When I first saw these papers online I was immediately captivated and wanted to print all kinds of photos using them. I read some reviews and noticed most people commented on how these papers were “not for every photo”. I figured that I could make it work though, and that I would soon be printing everything on these papers.
Well, that wasn’t the case, and I’ve come to agree with those reviews that call this a specialty paper. The Unryu is my favorite because the very obvious and unique texture makes up for the lacking of “technical” quality. The Kozo, on the other hand, is not that different at first look from a lightly textured matte paper like Canson BFK Rives or Hahnemuhle German Etching. Yet, it produces much worse results, technically speaking. I’ll start with the Unryu.
Here is the test image:
Here is the initial scan. It was done with my normal scan settings, and it came out pale, because of how translucent this paper is. The scanners light was so bright it blasted away the saturation. This transparent quality gives the paper a nice ethereal look, but it needs a white mat underneath to hold the saturation.
To give you a closer idea to what it looks like in reality, I changed my scanners settings to prevent document see through:
This one better captures how warm this paper is how the saturation came through. Be sure to check the full size images to see the texture, it is very, very unique and very strong. I personally like it a lot if I want the texture to be a feature of the print. I found that upping the ‘color density’ setting on my Epson 3880 by 10% compliments the paper well, although it doesn’t make the image more ‘accurate’ as shown on screen. For such a unique paper, it actually is fairly sharp, but I’ll say that it isn’t anywhere near the sharpness of a smooth rag paper, and definitely not as sharp as a baryta or gloss paper. I actually think this is a great paper if you have one of those ‘dreamy’ photos that is maybe a little out of focus or taken with a softer lens wide open. Overall I’d say this paper is a winner, but definitely not suitable for frequent use unless your typical subject matter is light, warm and dreamy.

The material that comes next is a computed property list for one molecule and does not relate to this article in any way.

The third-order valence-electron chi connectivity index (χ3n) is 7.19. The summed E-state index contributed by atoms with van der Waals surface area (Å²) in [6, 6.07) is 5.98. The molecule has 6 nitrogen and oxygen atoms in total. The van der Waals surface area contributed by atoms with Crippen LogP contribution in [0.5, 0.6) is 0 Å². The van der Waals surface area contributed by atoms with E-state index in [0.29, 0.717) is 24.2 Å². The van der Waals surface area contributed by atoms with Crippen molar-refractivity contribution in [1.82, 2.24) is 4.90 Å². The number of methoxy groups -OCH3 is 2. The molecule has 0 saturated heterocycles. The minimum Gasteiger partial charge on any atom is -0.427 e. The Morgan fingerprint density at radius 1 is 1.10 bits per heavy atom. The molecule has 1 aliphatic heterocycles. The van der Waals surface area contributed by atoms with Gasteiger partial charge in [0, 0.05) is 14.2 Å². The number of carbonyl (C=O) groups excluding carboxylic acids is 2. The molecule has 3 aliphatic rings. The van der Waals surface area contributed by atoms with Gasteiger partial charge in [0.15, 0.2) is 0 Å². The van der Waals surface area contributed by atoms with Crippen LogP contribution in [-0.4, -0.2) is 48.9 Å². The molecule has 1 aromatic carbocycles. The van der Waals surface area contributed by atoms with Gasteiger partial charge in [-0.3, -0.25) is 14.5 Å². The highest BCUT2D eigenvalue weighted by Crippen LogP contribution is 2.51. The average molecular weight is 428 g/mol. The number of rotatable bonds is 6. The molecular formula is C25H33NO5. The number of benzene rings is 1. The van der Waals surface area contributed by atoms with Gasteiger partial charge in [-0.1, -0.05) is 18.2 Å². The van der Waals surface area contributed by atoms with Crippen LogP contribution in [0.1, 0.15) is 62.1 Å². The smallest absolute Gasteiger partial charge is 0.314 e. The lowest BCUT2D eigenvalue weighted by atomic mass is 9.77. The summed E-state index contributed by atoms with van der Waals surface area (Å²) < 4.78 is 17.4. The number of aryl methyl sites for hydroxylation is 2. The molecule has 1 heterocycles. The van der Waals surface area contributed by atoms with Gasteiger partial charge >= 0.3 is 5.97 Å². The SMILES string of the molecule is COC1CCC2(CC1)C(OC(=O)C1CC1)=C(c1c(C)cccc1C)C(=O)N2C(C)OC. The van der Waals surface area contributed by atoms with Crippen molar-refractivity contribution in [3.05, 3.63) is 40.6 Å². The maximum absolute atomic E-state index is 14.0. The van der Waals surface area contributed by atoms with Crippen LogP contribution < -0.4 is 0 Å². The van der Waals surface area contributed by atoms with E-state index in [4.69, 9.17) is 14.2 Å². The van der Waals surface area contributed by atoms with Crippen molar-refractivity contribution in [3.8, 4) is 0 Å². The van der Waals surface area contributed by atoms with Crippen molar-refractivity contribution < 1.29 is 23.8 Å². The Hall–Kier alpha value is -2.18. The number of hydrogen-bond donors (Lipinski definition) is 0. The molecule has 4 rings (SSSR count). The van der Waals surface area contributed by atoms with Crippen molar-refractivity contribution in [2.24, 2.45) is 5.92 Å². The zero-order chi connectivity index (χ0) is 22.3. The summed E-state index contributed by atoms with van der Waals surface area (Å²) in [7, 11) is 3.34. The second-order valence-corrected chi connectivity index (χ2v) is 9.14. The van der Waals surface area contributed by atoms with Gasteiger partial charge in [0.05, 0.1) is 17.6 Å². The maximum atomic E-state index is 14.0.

Now for the Kozo. This one I haven’t yet found a good image for. I started with this image:
Which got me this print:
The print actually looks better in the scan. It is darker in real life, and it is definitely not sharp. The colors look mushy. Granted, the original shot was not super sharp, so I tested this shot, which is very sharp.
Which got another dull mushy print.
I haven’t gotten a good image on the Kozo yet. I’m not sure what type of shot this paper was meant for, but I sure don’t have one in my library.
By all means, definitely give a sample pack of these a try, there isn’t much else out there like it, but I have found that these papers live up to the term specialty.
- Paper Reviews (mpdphotography.wordpress.com)
- How to work with Tosa Washi sans illustrations (francisschanberger.wordpress.com)
- Inkjet Printing (dmcmemberscorner.wordpress.com)
- Gearing Up: Print with Purpose (mpex-experience.com)